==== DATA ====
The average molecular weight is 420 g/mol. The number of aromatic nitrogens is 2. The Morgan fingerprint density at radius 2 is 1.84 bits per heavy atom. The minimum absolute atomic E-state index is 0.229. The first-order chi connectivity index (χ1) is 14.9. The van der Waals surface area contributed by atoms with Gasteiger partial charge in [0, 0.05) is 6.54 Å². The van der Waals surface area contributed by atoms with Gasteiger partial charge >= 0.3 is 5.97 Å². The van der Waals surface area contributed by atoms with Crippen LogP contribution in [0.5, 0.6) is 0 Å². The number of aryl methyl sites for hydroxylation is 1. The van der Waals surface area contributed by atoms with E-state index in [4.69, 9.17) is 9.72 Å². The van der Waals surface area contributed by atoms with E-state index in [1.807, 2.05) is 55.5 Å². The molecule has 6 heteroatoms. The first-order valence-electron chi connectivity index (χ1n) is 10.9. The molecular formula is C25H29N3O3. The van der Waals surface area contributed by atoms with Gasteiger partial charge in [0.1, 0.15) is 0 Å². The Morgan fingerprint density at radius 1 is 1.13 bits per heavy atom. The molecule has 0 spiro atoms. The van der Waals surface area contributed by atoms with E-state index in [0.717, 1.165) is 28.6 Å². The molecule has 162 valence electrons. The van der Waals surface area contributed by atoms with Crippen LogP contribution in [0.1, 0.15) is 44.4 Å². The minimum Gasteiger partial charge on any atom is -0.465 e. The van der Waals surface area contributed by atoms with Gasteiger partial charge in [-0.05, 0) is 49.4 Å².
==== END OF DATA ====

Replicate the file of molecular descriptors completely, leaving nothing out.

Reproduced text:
The average molecular weight is 420 g/mol. The number of aromatic nitrogens is 2. The Morgan fingerprint density at radius 2 is 1.84 bits per heavy atom. The minimum absolute atomic E-state index is 0.229. The first-order chi connectivity index (χ1) is 14.9. The van der Waals surface area contributed by atoms with Gasteiger partial charge in [0, 0.05) is 6.54 Å². The van der Waals surface area contributed by atoms with Gasteiger partial charge >= 0.3 is 5.97 Å². The van der Waals surface area contributed by atoms with Crippen LogP contribution in [0.5, 0.6) is 0 Å². The number of aryl methyl sites for hydroxylation is 1. The van der Waals surface area contributed by atoms with E-state index in [4.69, 9.17) is 9.72 Å². The van der Waals surface area contributed by atoms with E-state index in [1.807, 2.05) is 55.5 Å². The molecule has 6 heteroatoms. The first-order valence-electron chi connectivity index (χ1n) is 10.9. The molecular formula is C25H29N3O3. The van der Waals surface area contributed by atoms with Gasteiger partial charge in [0.1, 0.15) is 0 Å². The Morgan fingerprint density at radius 1 is 1.13 bits per heavy atom. The molecule has 0 spiro atoms. The van der Waals surface area contributed by atoms with E-state index in [0.717, 1.165) is 28.6 Å². The molecule has 162 valence electrons. The van der Waals surface area contributed by atoms with Crippen LogP contribution in [0.1, 0.15) is 44.4 Å². The minimum Gasteiger partial charge on any atom is -0.465 e. The van der Waals surface area contributed by atoms with Gasteiger partial charge in [-0.05, 0) is 49.4 Å².